b&h andrew frank how to ask for money pitchAs artists, we can ask you to work relentlessly hard hours, put on layers of zombie makeup, even borrow your expensive gear for a shoot. But you know what we have the hardest time asking for? Money! Luckily, industry professionals like Andrew Frank are around to give us practical advice on getting past our fears with simple advice in this B&H video workshop How to Ask People for Money: Anatomy of a Pitch below.

Andrew Frank is a consultant who has raised money for anything from Broadway plays to the MET Museum and the Lincoln Center. While Frank's seminars usually go for a couple hundred bucks, this B&H video is free! If you're planning on making a film soon, you'll want to soak in Frank's lessons in this workshop:

Frank starts with something pretty basic that's at the core of a successful pitch: he wants you to condition yourself to have a positive attitude about the act of asking for money. How do you know if you have a negative attitude about fundraising? Well, take a gander at his list:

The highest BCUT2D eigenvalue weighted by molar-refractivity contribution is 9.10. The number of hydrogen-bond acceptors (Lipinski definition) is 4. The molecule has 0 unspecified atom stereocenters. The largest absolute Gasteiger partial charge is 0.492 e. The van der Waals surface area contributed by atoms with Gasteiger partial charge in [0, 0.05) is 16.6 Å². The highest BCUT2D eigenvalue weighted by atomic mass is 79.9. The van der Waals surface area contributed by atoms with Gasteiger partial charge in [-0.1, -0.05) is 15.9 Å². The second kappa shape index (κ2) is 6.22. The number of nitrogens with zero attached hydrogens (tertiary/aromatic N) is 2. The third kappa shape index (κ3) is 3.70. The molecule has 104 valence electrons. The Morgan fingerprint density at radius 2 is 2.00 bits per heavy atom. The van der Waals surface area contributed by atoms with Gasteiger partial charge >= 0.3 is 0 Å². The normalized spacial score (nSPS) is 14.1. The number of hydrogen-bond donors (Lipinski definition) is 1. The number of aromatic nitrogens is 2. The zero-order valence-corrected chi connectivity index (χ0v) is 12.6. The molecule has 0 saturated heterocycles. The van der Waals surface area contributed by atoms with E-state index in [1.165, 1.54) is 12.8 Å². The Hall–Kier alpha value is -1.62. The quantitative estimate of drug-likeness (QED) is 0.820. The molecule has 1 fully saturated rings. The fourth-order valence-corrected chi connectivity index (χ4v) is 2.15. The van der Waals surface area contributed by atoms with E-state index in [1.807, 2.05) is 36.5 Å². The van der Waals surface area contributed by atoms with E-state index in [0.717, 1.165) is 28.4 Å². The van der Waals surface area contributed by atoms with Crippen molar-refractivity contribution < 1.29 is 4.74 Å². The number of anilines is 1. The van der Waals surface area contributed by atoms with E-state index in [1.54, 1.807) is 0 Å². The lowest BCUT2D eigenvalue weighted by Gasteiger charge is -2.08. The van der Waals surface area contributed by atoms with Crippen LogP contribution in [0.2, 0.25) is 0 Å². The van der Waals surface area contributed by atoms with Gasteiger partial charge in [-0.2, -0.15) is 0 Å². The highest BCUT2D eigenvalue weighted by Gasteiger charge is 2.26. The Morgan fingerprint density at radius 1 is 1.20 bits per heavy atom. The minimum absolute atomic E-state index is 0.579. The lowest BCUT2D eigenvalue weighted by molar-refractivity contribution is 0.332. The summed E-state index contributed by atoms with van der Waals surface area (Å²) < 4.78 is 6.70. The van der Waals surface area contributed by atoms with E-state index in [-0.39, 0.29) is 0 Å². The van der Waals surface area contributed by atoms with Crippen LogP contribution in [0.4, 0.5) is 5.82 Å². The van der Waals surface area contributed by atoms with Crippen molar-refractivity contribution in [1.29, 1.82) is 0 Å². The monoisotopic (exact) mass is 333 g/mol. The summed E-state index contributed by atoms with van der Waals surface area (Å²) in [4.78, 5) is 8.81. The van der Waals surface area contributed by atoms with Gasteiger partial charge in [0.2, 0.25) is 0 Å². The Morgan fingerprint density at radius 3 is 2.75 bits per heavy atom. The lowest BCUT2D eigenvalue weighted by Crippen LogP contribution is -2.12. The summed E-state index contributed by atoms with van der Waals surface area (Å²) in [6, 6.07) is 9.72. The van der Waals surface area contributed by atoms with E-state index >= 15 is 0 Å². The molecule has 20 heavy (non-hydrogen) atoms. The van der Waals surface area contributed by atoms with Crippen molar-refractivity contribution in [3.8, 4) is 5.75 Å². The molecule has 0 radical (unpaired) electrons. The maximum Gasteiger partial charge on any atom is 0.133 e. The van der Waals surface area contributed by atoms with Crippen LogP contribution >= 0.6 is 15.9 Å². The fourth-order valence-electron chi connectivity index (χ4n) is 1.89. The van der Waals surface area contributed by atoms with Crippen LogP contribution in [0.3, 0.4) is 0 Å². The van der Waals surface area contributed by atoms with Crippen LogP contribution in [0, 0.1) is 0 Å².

If one of those captures how you feel, you're not alone! And you will be a lot better off, at least in the case of raising money for your film, if you can get them out of your system. Frank goes on to outline the four parts of a pitch:

  1. The Opening
  2. The Ask (Where you let someone know what you are trying to raise)
  3. The Story (The journey of your creative project)
  4. The Wrap Up/Thank you.

Sometimes the hardest part of the pitch is starting! He recommends being upfront about the fact that you are asking for money:

The Opening. Don't skip this, especially with friends. Don't make this mistake: "John, I'm so glad to see you -- how's your brother -- blah blah blah -- " Then 25 minutes later, "By the way, I wanted to ask you, I'm fundraising for this thing." Now John is wondering if he just got suckered, with 25 minutes of lip service.

Watch the entire hour-and-a-half workshop to get tons of practical advice, and then practice it by pitching your next film!

Have you had experience pitching your film? If you have, it means you've probably been rejected at least a few times! What are some of the pitfalls, rejections, or positive reactions you've gotten asking for money?

Link: Andrew Frank -- Website

[via FilmmakerIQ]